Governor Jay Nixon (D) announced today that he will vet SB 493:
May 23, 2014
Senate Bill 493 fails to address challenges resulting from existing transfer law and instead would create even more problems for students and families, Governor says
Jefferson City, MO
Gov. Jay Nixon today announced that he will veto legislation that would have diverted public, taxpayer dollars away from Missouri’s public schools and given that money to private schools without any accountability to voters. In addition, the Governor said that this failed attempt to fix the current school transfer law would, in fact, result in further disruption for students in struggling school districts by eliminating the requirement that unaccredited school districts pay for transportation costs.
“Every child in Missouri deserves a quality public education, and that is why I am vetoing Senate Bill 493,” Gov. Nixon said. “Senate Bill 493 fails to address the challenges resulting from the existing school transfer law and instead, would create even more problems by allowing public funds to be used for private schools and pulling the rug out from under students who have transferred.”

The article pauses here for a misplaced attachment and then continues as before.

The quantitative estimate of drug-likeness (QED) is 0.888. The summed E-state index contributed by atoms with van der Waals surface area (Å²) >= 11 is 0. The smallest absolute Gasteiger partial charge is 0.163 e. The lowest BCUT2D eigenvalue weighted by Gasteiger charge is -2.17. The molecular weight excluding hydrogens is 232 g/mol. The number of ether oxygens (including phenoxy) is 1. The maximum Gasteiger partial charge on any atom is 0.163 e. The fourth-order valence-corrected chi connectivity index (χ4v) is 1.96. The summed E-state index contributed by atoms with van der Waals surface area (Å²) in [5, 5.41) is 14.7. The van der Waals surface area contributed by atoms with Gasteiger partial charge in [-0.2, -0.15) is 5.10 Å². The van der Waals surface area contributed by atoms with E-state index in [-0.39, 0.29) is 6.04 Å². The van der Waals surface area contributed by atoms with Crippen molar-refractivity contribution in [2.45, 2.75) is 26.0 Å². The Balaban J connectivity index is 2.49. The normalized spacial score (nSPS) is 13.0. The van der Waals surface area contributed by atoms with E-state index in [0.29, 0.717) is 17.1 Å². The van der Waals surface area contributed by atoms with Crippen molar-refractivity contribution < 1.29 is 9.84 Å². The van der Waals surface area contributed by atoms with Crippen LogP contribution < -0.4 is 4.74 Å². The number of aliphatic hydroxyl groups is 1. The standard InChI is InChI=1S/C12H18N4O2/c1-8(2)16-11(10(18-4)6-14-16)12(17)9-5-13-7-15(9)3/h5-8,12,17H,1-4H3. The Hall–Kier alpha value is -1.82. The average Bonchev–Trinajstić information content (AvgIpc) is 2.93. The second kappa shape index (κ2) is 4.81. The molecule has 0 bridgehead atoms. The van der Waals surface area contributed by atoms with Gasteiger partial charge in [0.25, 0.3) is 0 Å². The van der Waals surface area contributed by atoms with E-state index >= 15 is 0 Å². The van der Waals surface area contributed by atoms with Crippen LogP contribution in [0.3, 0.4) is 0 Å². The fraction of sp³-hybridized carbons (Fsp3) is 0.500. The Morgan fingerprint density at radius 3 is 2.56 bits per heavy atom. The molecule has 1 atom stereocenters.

Senate Bill 493 includes a provision that would allow public taxpayer dollars to be used to pay for private school tuition, a dangerous voucher scheme that would undermine the core principles and protections enshrined in Missouri’s constitution.
“Throughout the legislative session I repeatedly made it clear that any effort to send public dollars to private schools through a voucher program would be met by my veto pen,” Gov. Nixon said. “The General Assembly ignored my warnings, and this veto will be the result.”
Senate Bill 493 would eliminate the requirement that unaccredited districts pay for the transportation costs of students. This provision would negatively impact the hundreds of students and families who have already transferred to another school district with an understanding that their transportation costs would be paid.
Senate Bill 493 would also have allowed districts that receive students from unaccredited districts to discount the tuition paid for transfers in exchange for not having to include those students’ performance data for accountability purposes for up to five years. The result of this provision would be to allow schools to not be held accountable for the education of these transfer students.
[emphasis in original]